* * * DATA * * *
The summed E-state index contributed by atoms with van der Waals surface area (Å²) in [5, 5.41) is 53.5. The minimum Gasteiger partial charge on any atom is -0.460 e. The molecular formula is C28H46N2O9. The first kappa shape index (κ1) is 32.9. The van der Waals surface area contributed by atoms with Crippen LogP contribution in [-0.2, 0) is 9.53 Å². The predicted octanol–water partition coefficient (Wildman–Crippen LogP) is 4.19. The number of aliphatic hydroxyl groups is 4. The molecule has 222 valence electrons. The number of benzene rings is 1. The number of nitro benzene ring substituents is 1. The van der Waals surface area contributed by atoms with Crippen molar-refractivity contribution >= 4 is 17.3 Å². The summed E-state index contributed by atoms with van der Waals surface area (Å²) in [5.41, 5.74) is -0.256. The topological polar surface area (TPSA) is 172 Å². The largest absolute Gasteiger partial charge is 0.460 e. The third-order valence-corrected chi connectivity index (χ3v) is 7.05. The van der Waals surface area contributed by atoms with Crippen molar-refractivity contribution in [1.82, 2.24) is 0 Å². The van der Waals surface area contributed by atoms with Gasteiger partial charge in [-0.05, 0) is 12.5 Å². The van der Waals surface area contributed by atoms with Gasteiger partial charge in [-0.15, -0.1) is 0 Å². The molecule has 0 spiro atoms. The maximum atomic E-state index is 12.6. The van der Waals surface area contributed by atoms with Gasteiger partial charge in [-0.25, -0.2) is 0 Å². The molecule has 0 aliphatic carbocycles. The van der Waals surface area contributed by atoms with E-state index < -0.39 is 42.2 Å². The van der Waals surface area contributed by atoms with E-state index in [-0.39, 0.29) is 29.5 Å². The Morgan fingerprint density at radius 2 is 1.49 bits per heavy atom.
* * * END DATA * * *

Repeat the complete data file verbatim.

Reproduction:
The summed E-state index contributed by atoms with van der Waals surface area (Å²) in [5, 5.41) is 53.5. The minimum Gasteiger partial charge on any atom is -0.460 e. The molecular formula is C28H46N2O9. The first kappa shape index (κ1) is 32.9. The van der Waals surface area contributed by atoms with Crippen LogP contribution in [-0.2, 0) is 9.53 Å². The predicted octanol–water partition coefficient (Wildman–Crippen LogP) is 4.19. The number of aliphatic hydroxyl groups is 4. The molecule has 222 valence electrons. The number of benzene rings is 1. The number of nitro benzene ring substituents is 1. The van der Waals surface area contributed by atoms with Crippen molar-refractivity contribution >= 4 is 17.3 Å². The summed E-state index contributed by atoms with van der Waals surface area (Å²) in [5.41, 5.74) is -0.256. The topological polar surface area (TPSA) is 172 Å². The largest absolute Gasteiger partial charge is 0.460 e. The third-order valence-corrected chi connectivity index (χ3v) is 7.05. The van der Waals surface area contributed by atoms with Crippen molar-refractivity contribution in [1.82, 2.24) is 0 Å². The van der Waals surface area contributed by atoms with Gasteiger partial charge in [-0.05, 0) is 12.5 Å². The van der Waals surface area contributed by atoms with Gasteiger partial charge in [-0.15, -0.1) is 0 Å². The molecule has 0 spiro atoms. The maximum atomic E-state index is 12.6. The van der Waals surface area contributed by atoms with Gasteiger partial charge in [-0.25, -0.2) is 0 Å². The molecule has 0 aliphatic carbocycles. The van der Waals surface area contributed by atoms with E-state index < -0.39 is 42.2 Å². The van der Waals surface area contributed by atoms with E-state index in [-0.39, 0.29) is 29.5 Å². The Morgan fingerprint density at radius 2 is 1.49 bits per heavy atom.